The past six weeks we’ve been looking in depth at all of the steps that it takes to turn a manuscript into a polished, professional, finished copy of a book. As we’ve learned, this is a complex process full of choices such as whether or not to go with hard or soft cover, what cover illustration to use to draw in your readers, what information to include in your front and back matter, how will you format your text and your back cover, will you illustrate your piece, etc. etc. This process can be long and daunting, especially as a self-published author, which is why we at Outskirts Press want to assist our authors through it with our advice on this blog, but also with our hands-on services as a company.
I’d like to wrap up the last six weeks by evaluating what it is I think authors should take away from each in depth look we took at the different aspects of bringing a text to life. It seems critical to note that each of the choices you make while publishing all answer to a reader’s unconscious sensuous experience of picking up your book in a store. Each choice you make when formatting or designing the final copy of your book is something that a reader will be assessing from the minute they walk by it on the shelf, to the first time they pick it up in their hands, thumb through the pages, read the back, and decide whether or not to bring it to the counter to purchase it. This is really about first impressions, and we all know how important it is to make a good one when someone’s approval is important to us.
What is the first thing a potential reader will notice about your book when they walk by? Presumably if it is hard or soft cover. Do you need to go with a hard cover to look professional? Certainly not. In fact, it seems that the chance of selling your book in soft cover is much higher. The next thing to make an impression after someone has read your title and pulled the book of the shelf will most likely be the cover illustration. I feel I gave some entertaining examples of what not to do, but the best advice I feel I could give is again, use something that embodies your theme and draws in your target audience. Also, remember that less is more, don’t clutter the cover with unnecessary or flamboyant text or illustrations.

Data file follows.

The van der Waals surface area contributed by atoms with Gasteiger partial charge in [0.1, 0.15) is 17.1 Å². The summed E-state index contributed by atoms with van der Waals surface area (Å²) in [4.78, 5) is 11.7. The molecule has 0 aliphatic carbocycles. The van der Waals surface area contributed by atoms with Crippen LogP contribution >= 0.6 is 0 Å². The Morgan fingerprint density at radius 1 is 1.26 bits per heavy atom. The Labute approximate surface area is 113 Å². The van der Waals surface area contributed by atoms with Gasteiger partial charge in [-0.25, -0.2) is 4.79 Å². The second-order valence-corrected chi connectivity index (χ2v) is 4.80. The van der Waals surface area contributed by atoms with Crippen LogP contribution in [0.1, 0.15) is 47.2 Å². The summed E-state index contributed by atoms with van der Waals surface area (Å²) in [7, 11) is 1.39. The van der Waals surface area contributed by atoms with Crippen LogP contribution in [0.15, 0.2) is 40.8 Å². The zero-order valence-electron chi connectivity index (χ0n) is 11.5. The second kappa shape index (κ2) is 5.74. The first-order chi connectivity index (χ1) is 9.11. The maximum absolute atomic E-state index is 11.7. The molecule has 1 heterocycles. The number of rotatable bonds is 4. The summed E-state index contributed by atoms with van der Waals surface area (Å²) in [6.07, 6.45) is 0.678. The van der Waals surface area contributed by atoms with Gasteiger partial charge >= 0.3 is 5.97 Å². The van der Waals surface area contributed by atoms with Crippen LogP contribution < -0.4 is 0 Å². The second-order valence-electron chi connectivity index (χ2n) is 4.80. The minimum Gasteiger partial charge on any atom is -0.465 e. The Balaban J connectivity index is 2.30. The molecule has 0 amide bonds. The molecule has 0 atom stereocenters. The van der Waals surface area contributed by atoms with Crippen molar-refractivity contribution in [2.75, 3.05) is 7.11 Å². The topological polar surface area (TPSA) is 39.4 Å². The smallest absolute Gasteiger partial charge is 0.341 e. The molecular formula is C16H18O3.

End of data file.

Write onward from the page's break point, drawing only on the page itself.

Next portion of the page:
As far as formatting the interior of your book is concerned, remember that the status quo is usually the way to go here. You don’t necessarily want the formatting of your book to stick out, but to ‘fit in’ to what people expect to see when they open a book. That’s not to say that you don’t have some creative freedom when it comes to formatting the text and illustrations (the standards of which often vary from genre to genre), but going out on a whim with a bizarre font choice is not necessarily a wise idea either. Remember that you have creative liberty with which front and end matter you want to include, such as a personalized dedication, epigraph, acknowledgements, bio, etc.
Lastly, and perhaps most importantly, don’t forget how critical the back cover of your book is. With the 150-200 words you have to sell a reader your story, you get more space than let’s say…a Tweet, but not much more. Make it exciting without giving anything away.
Remember that these aren’t decisions you have to make alone. If you have questions beyond what has been provided in these blogs, don’t hesitate to contact one of our professional, knowledgeable representatives at Outskirts Press. Our experience as writers helps us guide new authors toward the best decisions. We will always put our authors first.
Thank you for reading! If you have any questions, comments, suggestions, or contributions, please use the comment field below or drop us a line at email@example.com. And remember to check back each Wednesday for your weekly dose of marketing musings from one indie, hybrid, and self-published author to another. ♠